Periodontists Are Crucial to Your Oral Health

Young Woman Consulting Dentist

Every person has a unique smile. But the most appealing smiles have some common denominators: straight, white teeth and the proportionate amount of healthy pink gum tissue that shows them off in their best light. When it comes specifically to your gums, a periodontist is your go-to dental professional. 

What does a Periodontist do? 

A periodontist’s main focuses are the prevention, diagnosis, and treatment of disorders of the gums and the other elements that reinforce the base of teeth. They: recognize and treat the early stages of gum inflammation before it becomes more advanced; perform minor surgery to resolve complicated cases of periodontitis (severe gum disease); graft gums and employ cutting-edge lasers to reinstate the look of a smile; and, when a tooth is beyond saving, place dental implants in the jaw. To learn more about everything a periodontist can do, check out our article: What does a periodontist do?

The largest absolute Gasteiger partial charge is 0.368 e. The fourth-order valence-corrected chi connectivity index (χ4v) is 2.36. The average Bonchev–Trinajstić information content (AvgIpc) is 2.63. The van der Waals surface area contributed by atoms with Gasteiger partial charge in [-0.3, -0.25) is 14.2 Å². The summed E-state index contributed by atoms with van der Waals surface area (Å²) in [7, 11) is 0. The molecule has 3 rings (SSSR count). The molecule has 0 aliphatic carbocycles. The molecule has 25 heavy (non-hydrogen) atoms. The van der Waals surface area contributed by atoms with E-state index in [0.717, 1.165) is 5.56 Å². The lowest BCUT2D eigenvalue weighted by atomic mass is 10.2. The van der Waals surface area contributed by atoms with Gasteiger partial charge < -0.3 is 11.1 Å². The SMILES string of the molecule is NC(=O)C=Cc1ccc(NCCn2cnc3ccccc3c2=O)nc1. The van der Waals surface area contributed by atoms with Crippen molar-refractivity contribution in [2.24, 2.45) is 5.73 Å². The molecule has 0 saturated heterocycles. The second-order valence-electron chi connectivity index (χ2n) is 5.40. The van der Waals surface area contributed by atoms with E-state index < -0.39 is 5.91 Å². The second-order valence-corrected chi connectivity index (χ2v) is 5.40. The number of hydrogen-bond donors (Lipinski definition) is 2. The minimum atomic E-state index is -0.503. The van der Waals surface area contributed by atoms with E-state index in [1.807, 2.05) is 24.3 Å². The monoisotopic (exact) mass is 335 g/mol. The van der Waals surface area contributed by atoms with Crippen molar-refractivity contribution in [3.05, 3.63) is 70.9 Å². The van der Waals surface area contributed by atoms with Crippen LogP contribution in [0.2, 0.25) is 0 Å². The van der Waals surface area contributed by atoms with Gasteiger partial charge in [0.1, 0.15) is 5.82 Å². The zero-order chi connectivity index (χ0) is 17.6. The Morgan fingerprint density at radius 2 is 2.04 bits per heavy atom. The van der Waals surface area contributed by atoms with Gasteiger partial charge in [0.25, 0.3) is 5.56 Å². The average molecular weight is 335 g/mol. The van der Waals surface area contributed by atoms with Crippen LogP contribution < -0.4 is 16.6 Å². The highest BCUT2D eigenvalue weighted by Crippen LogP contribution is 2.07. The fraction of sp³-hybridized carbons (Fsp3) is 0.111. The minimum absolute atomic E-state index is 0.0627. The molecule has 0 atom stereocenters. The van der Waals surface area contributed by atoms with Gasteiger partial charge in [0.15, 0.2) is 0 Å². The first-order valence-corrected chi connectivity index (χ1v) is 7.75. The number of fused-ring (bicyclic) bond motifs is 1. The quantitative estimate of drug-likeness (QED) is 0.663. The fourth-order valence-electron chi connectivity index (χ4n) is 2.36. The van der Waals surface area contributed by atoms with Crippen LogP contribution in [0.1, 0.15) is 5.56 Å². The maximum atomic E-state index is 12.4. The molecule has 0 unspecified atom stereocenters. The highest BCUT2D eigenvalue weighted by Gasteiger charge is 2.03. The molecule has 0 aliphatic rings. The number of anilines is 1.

What can I Expect From A Visit to My Periodontist? 

During your first exam, your periodontist will check for receding gums, loose teeth, and any problems with the alignment of your jaw. He or she will scope out any possible periodontal pockets by using a small instrument that measures how deep the spaces between your teeth and gums are. The periodontist may also take X-rays to determine the well-being of the bones under your gum line. As with conventional plastic surgeons, periodontists can employ a variety of techniques to reshape soft tissue and, in some cases, reconfigure the jawbone. 

What Else Does A Periodontist Do? 

Periodontists are also involved in the maintenance of their patients’ gums. Keeping gums healthy and free of disease plays a crucial role in good oral health. And because gum disease is the top reason why adults lose teeth, it’s obvious that gums stay in good physical shape.

How do I Know If I Should See A Periodontist?

You should make an appointment to see a periodontist if you have noticed a recent change in your bite when talking, chewing, or brushing, your teeth feel a bit loose, or your gums are red, swollen, or bleeding. If you have any of the symptoms mentioned in our article Should I see a periodontist? you’ll know.